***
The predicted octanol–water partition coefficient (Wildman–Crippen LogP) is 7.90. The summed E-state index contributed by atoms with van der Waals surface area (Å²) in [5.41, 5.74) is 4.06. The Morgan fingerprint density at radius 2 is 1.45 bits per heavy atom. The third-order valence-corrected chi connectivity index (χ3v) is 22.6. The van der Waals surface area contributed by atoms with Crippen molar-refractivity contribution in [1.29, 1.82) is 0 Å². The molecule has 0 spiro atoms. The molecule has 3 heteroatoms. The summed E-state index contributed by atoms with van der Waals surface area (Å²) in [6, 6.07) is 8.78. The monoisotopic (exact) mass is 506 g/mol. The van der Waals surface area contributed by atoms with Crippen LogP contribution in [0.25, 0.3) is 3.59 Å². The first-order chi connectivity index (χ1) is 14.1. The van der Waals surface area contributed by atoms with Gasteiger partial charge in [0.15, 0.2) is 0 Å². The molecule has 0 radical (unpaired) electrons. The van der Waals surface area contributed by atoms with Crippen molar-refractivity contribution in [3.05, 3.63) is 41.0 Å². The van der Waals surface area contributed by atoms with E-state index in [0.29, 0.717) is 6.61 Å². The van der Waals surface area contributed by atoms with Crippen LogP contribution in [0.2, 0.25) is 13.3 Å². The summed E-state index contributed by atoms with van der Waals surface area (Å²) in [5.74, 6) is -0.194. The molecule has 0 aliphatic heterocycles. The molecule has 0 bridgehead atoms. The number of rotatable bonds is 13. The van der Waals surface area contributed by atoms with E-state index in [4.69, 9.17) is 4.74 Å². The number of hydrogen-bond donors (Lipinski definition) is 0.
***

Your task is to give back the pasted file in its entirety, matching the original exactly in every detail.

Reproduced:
The predicted octanol–water partition coefficient (Wildman–Crippen LogP) is 7.90. The summed E-state index contributed by atoms with van der Waals surface area (Å²) in [5.41, 5.74) is 4.06. The Morgan fingerprint density at radius 2 is 1.45 bits per heavy atom. The third-order valence-corrected chi connectivity index (χ3v) is 22.6. The van der Waals surface area contributed by atoms with Crippen molar-refractivity contribution in [1.29, 1.82) is 0 Å². The molecule has 0 spiro atoms. The molecule has 3 heteroatoms. The summed E-state index contributed by atoms with van der Waals surface area (Å²) in [6, 6.07) is 8.78. The monoisotopic (exact) mass is 506 g/mol. The van der Waals surface area contributed by atoms with Crippen LogP contribution in [0.25, 0.3) is 3.59 Å². The first-order chi connectivity index (χ1) is 14.1. The van der Waals surface area contributed by atoms with Gasteiger partial charge in [0.15, 0.2) is 0 Å². The molecule has 0 radical (unpaired) electrons. The van der Waals surface area contributed by atoms with Crippen molar-refractivity contribution in [3.05, 3.63) is 41.0 Å². The van der Waals surface area contributed by atoms with E-state index in [0.29, 0.717) is 6.61 Å². The van der Waals surface area contributed by atoms with Crippen LogP contribution in [0.2, 0.25) is 13.3 Å². The summed E-state index contributed by atoms with van der Waals surface area (Å²) in [5.74, 6) is -0.194. The molecule has 0 aliphatic heterocycles. The molecule has 0 bridgehead atoms. The number of rotatable bonds is 13. The van der Waals surface area contributed by atoms with E-state index in [4.69, 9.17) is 4.74 Å². The number of hydrogen-bond donors (Lipinski definition) is 0.